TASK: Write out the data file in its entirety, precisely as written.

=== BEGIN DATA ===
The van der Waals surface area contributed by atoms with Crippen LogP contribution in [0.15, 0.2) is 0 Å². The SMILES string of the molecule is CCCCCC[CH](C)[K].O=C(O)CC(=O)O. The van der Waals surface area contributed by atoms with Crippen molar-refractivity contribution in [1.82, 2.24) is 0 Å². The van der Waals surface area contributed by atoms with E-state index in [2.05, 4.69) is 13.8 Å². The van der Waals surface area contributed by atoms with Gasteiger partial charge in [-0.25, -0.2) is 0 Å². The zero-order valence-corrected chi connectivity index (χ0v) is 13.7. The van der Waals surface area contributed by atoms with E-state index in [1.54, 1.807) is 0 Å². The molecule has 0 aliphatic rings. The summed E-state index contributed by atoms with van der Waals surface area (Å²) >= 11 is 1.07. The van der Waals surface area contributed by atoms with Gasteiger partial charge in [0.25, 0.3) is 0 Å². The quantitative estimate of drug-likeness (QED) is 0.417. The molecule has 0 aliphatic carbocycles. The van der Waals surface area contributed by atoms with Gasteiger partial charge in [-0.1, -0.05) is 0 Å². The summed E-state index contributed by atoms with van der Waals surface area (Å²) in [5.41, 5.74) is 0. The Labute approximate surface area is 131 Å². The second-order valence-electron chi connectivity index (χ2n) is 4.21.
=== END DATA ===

The van der Waals surface area contributed by atoms with Crippen LogP contribution in [0.15, 0.2) is 0 Å². The SMILES string of the molecule is CCCCCC[CH](C)[K].O=C(O)CC(=O)O. The van der Waals surface area contributed by atoms with Crippen molar-refractivity contribution in [1.82, 2.24) is 0 Å². The van der Waals surface area contributed by atoms with E-state index in [2.05, 4.69) is 13.8 Å². The van der Waals surface area contributed by atoms with Gasteiger partial charge in [-0.25, -0.2) is 0 Å². The zero-order valence-corrected chi connectivity index (χ0v) is 13.7. The van der Waals surface area contributed by atoms with E-state index in [1.54, 1.807) is 0 Å². The molecule has 0 aliphatic rings. The summed E-state index contributed by atoms with van der Waals surface area (Å²) >= 11 is 1.07. The van der Waals surface area contributed by atoms with Gasteiger partial charge in [0.25, 0.3) is 0 Å². The quantitative estimate of drug-likeness (QED) is 0.417. The molecule has 0 aliphatic carbocycles. The van der Waals surface area contributed by atoms with Gasteiger partial charge in [-0.1, -0.05) is 0 Å². The summed E-state index contributed by atoms with van der Waals surface area (Å²) in [5.41, 5.74) is 0. The Labute approximate surface area is 131 Å². The second-order valence-electron chi connectivity index (χ2n) is 4.21.